- Peace and development
- Conflict and peace
- Armament and disarmament
Overview, Ian Davis
I. Progress in the collection of quantitative data on collective violence, Michael Brzoska
II. Patterns of armed conflict, Lotta Themnér and Erik Melander
III. A reversal of peace? The role of foreign involvement in armed conflict: a case study on East Asia, Erik Melander and Isak Svensson
IV. The state of violence and conflict in teh age of the SDGs, Clionadh Raleigh and Caitriona Dowd
V. Casualty recording in armed conflict: methods and normative issues, Annabelle Giger, Every Casualty
VI. The Global Peace Index, 2016, Camilla Schippa and Daniel Hyslop
Despite the recent growth in the availability and validity of data sets on various forms of violence, major questions remain about the scope of and current trends in violence. Has there been a general, progressive decline in the level of human-inflicted violence in recent decades? If so, do current trends in armed conflict indicate a reversal of that peace?
According to the Uppsala Conflict Data Program (UCDP), the number of active armed conflicts increased from 41 in 2014 to 50 in 2015, largely due to the expansion of the Islamic State (IS) into new territories in 12 countries. Of the 50 active conflicts, only one was fought between states (India–Pakistan). The rest were fought within states and concerned government (19), territory (29) or both (1). However, the levels of violence linked to armed conflict remain much lower than they were during the cold war, in part because the international community has developed better mechanisms for dealing with violence.
What would it take for the current upsurge in armed conflict to translate into a reversal of peace? The decline in the number of battle-related deaths since 1979 was mainly driven by the decrease in foreign involvement in the armed conflicts of East Asia. An exacerbation of the pattern of foreign involvement in armed conflict in the Middle East is the most realistic potential driver of a reversal of peace.
One particular conflict can account for a large proportion of battle-related deaths, as was the case in the 1967–75 and 1978–98 Cambodian Civil War and is currently the case in Syria. Many parallels and insights can be found in the two conflicts, most notably that a negotiated settlement to the Cambodian conflict was possible only after the foreign backers had settled their differences.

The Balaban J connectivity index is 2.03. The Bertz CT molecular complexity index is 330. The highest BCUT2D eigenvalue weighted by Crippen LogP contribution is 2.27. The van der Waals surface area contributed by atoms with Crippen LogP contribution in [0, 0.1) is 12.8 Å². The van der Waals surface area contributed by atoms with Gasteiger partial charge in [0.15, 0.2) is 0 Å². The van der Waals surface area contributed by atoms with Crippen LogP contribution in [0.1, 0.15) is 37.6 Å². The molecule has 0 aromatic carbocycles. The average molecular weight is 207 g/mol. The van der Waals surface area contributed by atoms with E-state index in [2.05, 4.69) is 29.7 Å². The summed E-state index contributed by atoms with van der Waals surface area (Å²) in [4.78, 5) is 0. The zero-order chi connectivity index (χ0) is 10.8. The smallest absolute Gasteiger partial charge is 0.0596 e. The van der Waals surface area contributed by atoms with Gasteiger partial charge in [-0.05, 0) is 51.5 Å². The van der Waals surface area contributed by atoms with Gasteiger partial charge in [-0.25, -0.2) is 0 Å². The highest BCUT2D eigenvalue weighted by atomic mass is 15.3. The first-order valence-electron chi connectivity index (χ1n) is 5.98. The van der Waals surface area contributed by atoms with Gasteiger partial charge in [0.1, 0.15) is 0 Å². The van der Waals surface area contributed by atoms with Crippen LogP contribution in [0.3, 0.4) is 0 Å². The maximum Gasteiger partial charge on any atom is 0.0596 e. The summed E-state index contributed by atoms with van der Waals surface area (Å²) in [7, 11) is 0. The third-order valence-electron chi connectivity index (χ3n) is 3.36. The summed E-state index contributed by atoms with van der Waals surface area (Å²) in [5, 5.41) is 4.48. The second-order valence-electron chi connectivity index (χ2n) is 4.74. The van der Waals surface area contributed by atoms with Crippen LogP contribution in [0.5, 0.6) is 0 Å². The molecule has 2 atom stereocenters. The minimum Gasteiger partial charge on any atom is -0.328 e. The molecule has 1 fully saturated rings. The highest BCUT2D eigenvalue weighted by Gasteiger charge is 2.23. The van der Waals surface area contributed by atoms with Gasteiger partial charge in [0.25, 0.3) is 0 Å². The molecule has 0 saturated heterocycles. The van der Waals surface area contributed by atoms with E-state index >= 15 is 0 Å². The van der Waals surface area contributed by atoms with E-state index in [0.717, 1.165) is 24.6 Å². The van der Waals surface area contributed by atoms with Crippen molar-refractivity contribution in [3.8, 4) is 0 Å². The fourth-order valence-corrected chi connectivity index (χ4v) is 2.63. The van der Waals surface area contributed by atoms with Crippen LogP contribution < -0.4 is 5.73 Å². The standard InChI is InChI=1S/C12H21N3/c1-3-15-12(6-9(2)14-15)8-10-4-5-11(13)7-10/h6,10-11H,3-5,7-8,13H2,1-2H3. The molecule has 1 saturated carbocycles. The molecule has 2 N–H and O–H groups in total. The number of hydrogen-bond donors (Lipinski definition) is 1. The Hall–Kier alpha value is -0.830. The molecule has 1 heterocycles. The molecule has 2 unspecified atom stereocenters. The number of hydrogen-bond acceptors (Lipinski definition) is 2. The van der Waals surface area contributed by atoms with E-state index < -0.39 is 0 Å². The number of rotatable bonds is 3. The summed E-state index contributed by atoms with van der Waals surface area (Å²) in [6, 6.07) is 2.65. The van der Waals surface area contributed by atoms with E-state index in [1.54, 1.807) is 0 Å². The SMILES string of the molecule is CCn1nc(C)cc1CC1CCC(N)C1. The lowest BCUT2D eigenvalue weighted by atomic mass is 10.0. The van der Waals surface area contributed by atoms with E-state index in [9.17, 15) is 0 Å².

Sustainable Development Goal (SDG) 16 calls on the international community to: ‘promote peaceful and inclusive societies for sustainable development, provide access to justice for all and build effective, accountable and inclusive institutions at all levels’. The transparent and systematic collection of data on political and social violence is crucial to addressing the vulnerability of citizens to violence. One of the most promising avenues is to bolster the authority and capacity of local institutions to collect, code, store, manage and analyse conflict data in a systematic way. Collecting multiple types of data will ensure that the information gathered is: (a) useful for comparative analysis and global tracking of progress towards achieving SDG 16; (b) locally defined, relevant and applicable; and (c) effective in shaping the degree to which people feel their society is just, peaceful and inclusive.
The obligation of states to record casualties, particularly regarding the protection of civilians, remains largely unfulfilled. Accounting for military deaths has been a long‑standing practice of states, but close attention to civilian deaths is either rare or inconsistent, and there are growing calls for every casualty in situations of armed conflict to be properly recorded.
Casualty estimation can only ever aim for numbers of how many may have been killed. Casualty recording strives for definitive knowledge of who was killed, and how, when and where. The gathering of such detailed records of the dead aims to keep track of the various types of harm inflicted on a society and to humanize the victims. In many conflicts, the most effective recording is already being practised by civil society organizations. At the heart of casualty recording is the recognition and humanization of victims, and the protection of those who remain.